In the final analysis, the novel is asking: “Whose child is it?” and by extension: “whose country is this?” as I am interested in exploring the idea of birth of a nation. Who, then, are our fathers of the nation? well, One of the men honored as a founding father of the nation is Ahmad, a rascal who not only cheats on his friend by sleeping with his wife, he also steals his business. In other words, we have been led by people who are in those positions illegally. The true leaders, the true founding fathers, the true heroes of our history are yet to be recognized. That was the layer of meaning that I was hoping to illustrate in the story. So sexuality here intimates that the Ahmad-Fatima  union led to the birth of a metaphorical child, whose legitimacy is in question.

Le Lay: Some critics reported Dance of the Jakaranda as writing back to Conrad: do you agree with this reading? In Dance of the Jakaranda, one can find echoes of Ngugi’s cheeky smile and influences of African storytelling tradition (“Hadithi, hadithi?”), but coupled with an acute sense of mystery. It is almost as enticing as a thriller and one may also find a hint of magic realism in the narration (a bit like in Ngugi’s Wizard of the Crow). Which writers would you take as writing models? And which of them would be your anti-models?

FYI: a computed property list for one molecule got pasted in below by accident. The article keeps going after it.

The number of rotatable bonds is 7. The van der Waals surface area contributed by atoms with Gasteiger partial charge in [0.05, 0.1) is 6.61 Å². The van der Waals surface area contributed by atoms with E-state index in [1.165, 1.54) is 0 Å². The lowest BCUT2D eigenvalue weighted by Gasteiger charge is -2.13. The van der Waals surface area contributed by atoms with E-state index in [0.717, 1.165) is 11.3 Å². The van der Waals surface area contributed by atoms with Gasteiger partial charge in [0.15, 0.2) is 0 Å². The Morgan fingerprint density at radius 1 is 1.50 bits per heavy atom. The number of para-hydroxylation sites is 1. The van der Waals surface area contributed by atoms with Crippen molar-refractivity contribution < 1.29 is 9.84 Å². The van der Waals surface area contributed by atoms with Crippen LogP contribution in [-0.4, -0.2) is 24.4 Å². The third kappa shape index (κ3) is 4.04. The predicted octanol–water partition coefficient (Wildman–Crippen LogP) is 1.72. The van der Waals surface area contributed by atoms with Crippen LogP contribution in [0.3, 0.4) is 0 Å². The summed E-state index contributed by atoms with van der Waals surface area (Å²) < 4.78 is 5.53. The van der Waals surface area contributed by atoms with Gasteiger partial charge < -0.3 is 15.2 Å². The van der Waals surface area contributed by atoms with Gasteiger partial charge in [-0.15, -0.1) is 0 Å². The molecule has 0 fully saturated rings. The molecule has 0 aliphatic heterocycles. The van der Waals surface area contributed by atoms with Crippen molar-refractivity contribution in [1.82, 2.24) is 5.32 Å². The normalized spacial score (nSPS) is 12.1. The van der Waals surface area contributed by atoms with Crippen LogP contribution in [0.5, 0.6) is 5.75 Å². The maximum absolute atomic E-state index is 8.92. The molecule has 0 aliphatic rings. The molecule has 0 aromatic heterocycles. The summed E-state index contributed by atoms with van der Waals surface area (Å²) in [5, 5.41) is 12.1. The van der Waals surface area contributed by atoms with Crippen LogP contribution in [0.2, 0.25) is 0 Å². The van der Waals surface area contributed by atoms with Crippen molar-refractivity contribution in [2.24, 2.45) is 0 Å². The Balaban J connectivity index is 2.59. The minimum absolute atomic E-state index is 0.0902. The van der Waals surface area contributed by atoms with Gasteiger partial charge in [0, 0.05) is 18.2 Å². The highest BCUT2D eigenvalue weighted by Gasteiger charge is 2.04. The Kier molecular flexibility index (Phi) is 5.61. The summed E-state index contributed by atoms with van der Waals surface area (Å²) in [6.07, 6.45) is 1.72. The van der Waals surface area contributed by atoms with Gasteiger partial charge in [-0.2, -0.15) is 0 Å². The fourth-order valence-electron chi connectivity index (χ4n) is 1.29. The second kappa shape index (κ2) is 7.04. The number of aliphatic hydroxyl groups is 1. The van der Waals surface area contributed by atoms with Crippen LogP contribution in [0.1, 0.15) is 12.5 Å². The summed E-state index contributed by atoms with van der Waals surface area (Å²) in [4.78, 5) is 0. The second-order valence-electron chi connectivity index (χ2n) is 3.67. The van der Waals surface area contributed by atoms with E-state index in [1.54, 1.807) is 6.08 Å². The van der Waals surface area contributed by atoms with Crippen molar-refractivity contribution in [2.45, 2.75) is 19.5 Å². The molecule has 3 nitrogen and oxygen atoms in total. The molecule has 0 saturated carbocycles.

Kimani: Of course, I would say that Conrad’s Heart of Darkness was very present in my mind as I wrote Dance of the Jakaranda, because my novel’s controlling motifs are light and darkness: Africa is the heart of darkness and the Western colonization is the supposed illumination. By the end of the book, the reader is invited to review if colonialism was a long, dark chapter of our history, or the much-needed light to illuminate the continent.

I am attempting not just to respond to what western writers have written about our continent, but also create something different, something new. I move away from the black-white divide to explore the metaphor of “brown.” After all, Kenya in 1963 is a fusion of Arabic, British, African, Indian influences. Even my characters are products of these interactions.

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Maëline Le Lay is a researcher at CNRS (French National Center for Scientific Research), posted at IFRA-Nairobi in 2018-2020 (French Institute for Research in Africa). She is specialised in African literatures. Her research deals with theatre, performing arts and literature in the Great Lakes Region (eastern DR-Congo, Rwanda, Burundi) today. She is a member of the editorial board of the journal Etudes Littéraires Africaines.

Her book, La Parole construit le pays’. Théâtre, langues et didactisme au Katanga (République démocratique du Congo) – the reworked version of her PhD dissertation – was published in 2014 by Honoré Champion (Paris). Together with Dominique Malaquais and Nadine Siegert, she co-edited in 2015, Archive (re)mix. Vues d’Afrique, a collective transdisciplinary book.